1/3/2017

What is the true population value? Hypothesis testing and margins of error are here to help

 

We all know that some value for the percentage of the US public that supports President Trump’s ban on immigration from seven Muslim countries exists - but this number has not been revealed to us.  Without the luxury of conducting a census where this question is asked, the best we can do is estimate this number from a survey or poll. And probability theory provides us with the tools for making a statement about the precision of this estimate.

For example, a CNN/ORC poll of 1002 Americans taken between 31 Jan 31 and 2Feb estimated that 47% of respondents supported President Trump’s ban while 53% opposed it.  But does this poll prove that a majority of Americans oppose the ban?  One way to test this estimate is to determine if the difference is significantly different from 50% or 0.5.  This can be done by computing a z score for the observed value of support p, which in this case is 53% or 0.53, and the null hypothesis value of po which is 50% or 0.5.  The z-score is found with the formula:

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So what does this value of 1.90 mean?  This z score is from the standard normal probability distribution shown in the picture below.  The 0.95 is the area for acceptance of the null hypothesis that the po is 0.50.  The blue areas of the chart show the rejection region for a two tailed hypothesis that the po is not 0.50.  In order to reject the null hypothesis, the z score would have to be less than -1.96 or greater than 1.96.  Because our observed z score of 1.90 is in between these two z scores, we cannot conclude that the US population proportion of those opposing Trump’s travel ban is different from 0.50 or 50%.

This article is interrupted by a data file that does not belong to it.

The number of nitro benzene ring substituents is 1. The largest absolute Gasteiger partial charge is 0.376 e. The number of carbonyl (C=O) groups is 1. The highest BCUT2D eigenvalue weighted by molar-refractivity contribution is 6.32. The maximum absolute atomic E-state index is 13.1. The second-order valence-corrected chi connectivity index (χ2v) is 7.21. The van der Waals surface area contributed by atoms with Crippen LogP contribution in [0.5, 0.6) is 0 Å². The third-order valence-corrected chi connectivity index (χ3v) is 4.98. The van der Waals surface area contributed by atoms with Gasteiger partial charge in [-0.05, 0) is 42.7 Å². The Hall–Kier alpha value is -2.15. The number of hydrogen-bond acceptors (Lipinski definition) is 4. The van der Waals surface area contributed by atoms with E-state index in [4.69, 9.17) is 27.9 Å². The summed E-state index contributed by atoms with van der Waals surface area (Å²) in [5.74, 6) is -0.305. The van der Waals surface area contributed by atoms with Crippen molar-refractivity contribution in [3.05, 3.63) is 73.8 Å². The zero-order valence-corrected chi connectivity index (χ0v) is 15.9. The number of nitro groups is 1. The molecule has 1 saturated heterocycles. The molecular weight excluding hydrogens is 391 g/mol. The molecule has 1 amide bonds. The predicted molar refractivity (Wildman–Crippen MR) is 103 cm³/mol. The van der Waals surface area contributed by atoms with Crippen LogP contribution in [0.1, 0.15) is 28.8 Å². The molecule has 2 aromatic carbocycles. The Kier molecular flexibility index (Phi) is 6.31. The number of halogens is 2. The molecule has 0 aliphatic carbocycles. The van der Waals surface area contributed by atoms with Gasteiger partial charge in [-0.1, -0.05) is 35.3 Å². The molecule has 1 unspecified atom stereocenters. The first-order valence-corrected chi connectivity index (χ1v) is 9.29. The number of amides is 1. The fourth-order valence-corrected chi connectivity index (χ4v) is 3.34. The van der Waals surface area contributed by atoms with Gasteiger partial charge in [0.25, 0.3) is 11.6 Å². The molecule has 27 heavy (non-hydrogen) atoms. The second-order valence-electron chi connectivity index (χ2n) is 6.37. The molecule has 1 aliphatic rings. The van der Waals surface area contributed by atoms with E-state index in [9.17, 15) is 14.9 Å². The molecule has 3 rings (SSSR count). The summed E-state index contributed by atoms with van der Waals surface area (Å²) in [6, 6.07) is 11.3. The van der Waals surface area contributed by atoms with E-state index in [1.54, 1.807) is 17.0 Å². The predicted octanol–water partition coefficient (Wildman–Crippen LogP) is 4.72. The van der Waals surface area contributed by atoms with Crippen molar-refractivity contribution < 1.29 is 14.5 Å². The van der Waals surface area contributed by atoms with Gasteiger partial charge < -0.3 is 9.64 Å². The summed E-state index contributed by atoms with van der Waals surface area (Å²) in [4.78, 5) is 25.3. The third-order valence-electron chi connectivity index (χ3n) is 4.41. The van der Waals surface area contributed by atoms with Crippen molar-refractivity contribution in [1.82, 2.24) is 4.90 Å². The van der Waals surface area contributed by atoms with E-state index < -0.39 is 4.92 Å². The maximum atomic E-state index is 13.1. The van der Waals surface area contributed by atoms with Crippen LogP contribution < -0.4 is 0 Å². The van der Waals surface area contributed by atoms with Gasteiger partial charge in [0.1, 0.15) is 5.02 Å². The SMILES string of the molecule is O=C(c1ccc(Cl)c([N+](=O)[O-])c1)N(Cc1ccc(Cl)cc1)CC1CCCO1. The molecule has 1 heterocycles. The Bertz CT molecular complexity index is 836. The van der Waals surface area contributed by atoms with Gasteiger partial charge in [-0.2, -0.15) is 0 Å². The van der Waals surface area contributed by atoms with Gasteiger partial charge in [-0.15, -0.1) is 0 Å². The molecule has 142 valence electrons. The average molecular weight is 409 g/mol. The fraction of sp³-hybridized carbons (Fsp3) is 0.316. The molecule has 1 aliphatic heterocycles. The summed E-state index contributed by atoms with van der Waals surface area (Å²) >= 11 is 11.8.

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If we cannot conclude that the true population proportion is different from 50%, can we still make a statement about what the true population proportion is?  Yes, we can do so using a confidence interval.  The formula for the confidence interval is given below.

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The second half of the equation is:

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This half gives the margin of error of the estimate which is often quoted in media reports of polls and surveys.  The critical z value of 1.96 is multiplied by the standard error of the estimate for the margin of error for a 95% confidence interval.  The margin of error for the CNN poll is plus or minus 0.031 or 3.1%.  This gives an upper confidence bound of 56.1% and a lower confidence bound of 49.9%.  Because the upper and lower bounds contain 50% we also cannot conclude with 95% confidence that a majority of the US public opposes Trump’s travel ban using this poll - although it comes close.

The 95% confidence interval is the universally agreed upon standard for estimating the precision of estimates from surveys.  This standard comes to us from academia, as most scientific journals will not accept results from inside the 95% acceptance region.  Ways to improve the precision of the estimates include increasing the sample size of the survey or changing the type of hypothesis being tested.  For example, if we were to use a one tailed hypothesis that po is greater than 50% while the null hypothesis is that it is less than or equal to 50%, the criteria for significance changes.  In this case, the critical z value is 1.645, as is illustrated in the image below.  We reject our null hypothesis if the z value is greater than +1.645.  Since our observed z-score is +1.90 we would reject our null hypothesis and conclude that po is greater than 50%.

prob4.gif

There are many things that can influence the precision of survey and poll data: Sample size, the method of selecting the sample, the way in which the questions were administered (phone, a person interviewer, computer, et cetera), the way the questions are worded, and more.  The methods discussed here are mostly dependent on sample size.  The larger the sample size, the smaller the margin of error will be.  In the poll we discussed, a sample size of 582 was not enough to conclude that a majority of the US population opposed Trump’s travel ban in a two-tailed hypothesis.  This sample size was sufficient to make that conclusion in a one tailed test.  The one tailed hypothesis test is recommended when there is prior reason to believe that that the actual population proportion is either greater than or less than 50%.  Otherwise the two tailed approach is recommended.

Image: Thomas Hawk.

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